Wood Mackenzie says that with the right fiscal and investment-friendly policies, East Africa will maintain a strong lead as the biggest upstream success story in the Sub-Sahara to sustain global gas demand.
With over 168 trillion cubic feet of gas found and limited regional demand, the research group says East Africa is on track to become a major global LNG supplier even as various export projects awaits final investment decision.
According to Wood Mackenzie’s research, Mozambique and Tanzania gas project economics are resilient and will “transform the global LNG market”.
“Mozambique and Tanzania’s LNG projects have remained relatively unscathed by cuts and will be timed to align with global LNG demand growth to achieve a better price,” explains Oso. “The projects will appeal to buyers looking to diversify their portfolios and BP has already committed to off-take all volumes from Eni’s Coral FLNG,” the group added.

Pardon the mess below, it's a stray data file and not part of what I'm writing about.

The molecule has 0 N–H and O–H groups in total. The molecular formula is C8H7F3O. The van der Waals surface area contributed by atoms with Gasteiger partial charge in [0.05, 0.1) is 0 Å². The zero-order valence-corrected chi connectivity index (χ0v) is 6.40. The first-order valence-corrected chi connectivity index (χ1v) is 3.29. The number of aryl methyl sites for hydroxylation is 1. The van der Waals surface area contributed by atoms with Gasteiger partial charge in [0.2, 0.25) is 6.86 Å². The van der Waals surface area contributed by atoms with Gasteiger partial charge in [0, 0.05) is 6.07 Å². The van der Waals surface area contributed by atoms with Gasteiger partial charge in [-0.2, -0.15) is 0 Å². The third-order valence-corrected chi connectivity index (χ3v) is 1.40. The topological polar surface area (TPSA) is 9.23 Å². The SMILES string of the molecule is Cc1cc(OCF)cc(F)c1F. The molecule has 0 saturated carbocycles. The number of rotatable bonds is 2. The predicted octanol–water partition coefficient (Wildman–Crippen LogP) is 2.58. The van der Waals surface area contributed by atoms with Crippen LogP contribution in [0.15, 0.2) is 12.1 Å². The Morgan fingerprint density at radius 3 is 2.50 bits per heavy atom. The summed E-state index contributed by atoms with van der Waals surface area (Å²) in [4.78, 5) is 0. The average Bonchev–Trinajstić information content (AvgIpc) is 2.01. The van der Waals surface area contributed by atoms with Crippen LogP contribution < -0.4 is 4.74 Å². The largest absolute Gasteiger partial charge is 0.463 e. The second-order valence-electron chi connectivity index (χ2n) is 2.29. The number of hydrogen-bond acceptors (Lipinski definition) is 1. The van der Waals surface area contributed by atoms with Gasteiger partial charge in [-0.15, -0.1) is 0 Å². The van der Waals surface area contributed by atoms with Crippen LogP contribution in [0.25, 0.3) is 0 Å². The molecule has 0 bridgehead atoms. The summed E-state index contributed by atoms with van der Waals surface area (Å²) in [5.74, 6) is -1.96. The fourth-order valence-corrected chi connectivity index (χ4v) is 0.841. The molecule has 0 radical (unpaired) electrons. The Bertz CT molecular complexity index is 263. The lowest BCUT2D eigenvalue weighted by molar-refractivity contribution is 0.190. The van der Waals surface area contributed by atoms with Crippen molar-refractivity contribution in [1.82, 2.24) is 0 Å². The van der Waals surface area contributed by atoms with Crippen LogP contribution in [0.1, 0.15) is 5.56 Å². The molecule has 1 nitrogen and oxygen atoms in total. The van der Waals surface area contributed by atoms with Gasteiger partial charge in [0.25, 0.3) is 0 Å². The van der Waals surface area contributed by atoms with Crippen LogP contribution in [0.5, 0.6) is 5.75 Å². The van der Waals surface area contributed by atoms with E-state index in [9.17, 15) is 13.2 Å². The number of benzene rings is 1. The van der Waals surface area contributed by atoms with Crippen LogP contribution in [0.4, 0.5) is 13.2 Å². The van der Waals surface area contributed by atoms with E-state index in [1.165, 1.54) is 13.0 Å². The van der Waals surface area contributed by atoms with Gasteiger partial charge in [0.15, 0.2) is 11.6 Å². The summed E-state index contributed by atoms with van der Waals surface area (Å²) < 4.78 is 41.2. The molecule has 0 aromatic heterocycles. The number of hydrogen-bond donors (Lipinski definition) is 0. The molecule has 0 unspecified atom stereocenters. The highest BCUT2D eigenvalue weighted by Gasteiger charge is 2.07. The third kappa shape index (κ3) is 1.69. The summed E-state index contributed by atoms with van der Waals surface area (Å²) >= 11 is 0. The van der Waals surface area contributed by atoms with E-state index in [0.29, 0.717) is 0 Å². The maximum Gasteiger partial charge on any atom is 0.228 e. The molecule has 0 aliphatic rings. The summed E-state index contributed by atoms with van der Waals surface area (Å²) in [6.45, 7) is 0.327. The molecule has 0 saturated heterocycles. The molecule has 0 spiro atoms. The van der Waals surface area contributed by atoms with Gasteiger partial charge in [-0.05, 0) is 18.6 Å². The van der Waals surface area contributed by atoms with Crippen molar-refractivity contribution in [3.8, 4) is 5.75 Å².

Noting that the expected increase in gas production in Sub-Saharan Africa, from 6 billion cubic feet a day (bcfd) currently to 13 bcfd next decade, is very good news for the region.
Onshore LNG plants the analysts say remain the preferred way to monetize gas, although liquefaction via third-party-owned floating liquefied natural gas (FLNG) vessels is emerging as a simpler and less expensive alternative.
Floating storage regasification units (FSRU) and piped gas supply to the power sector will play an increasingly important role in the longer term as domestic markets develop from their very low base. An FSRU is a floating LNG import terminal.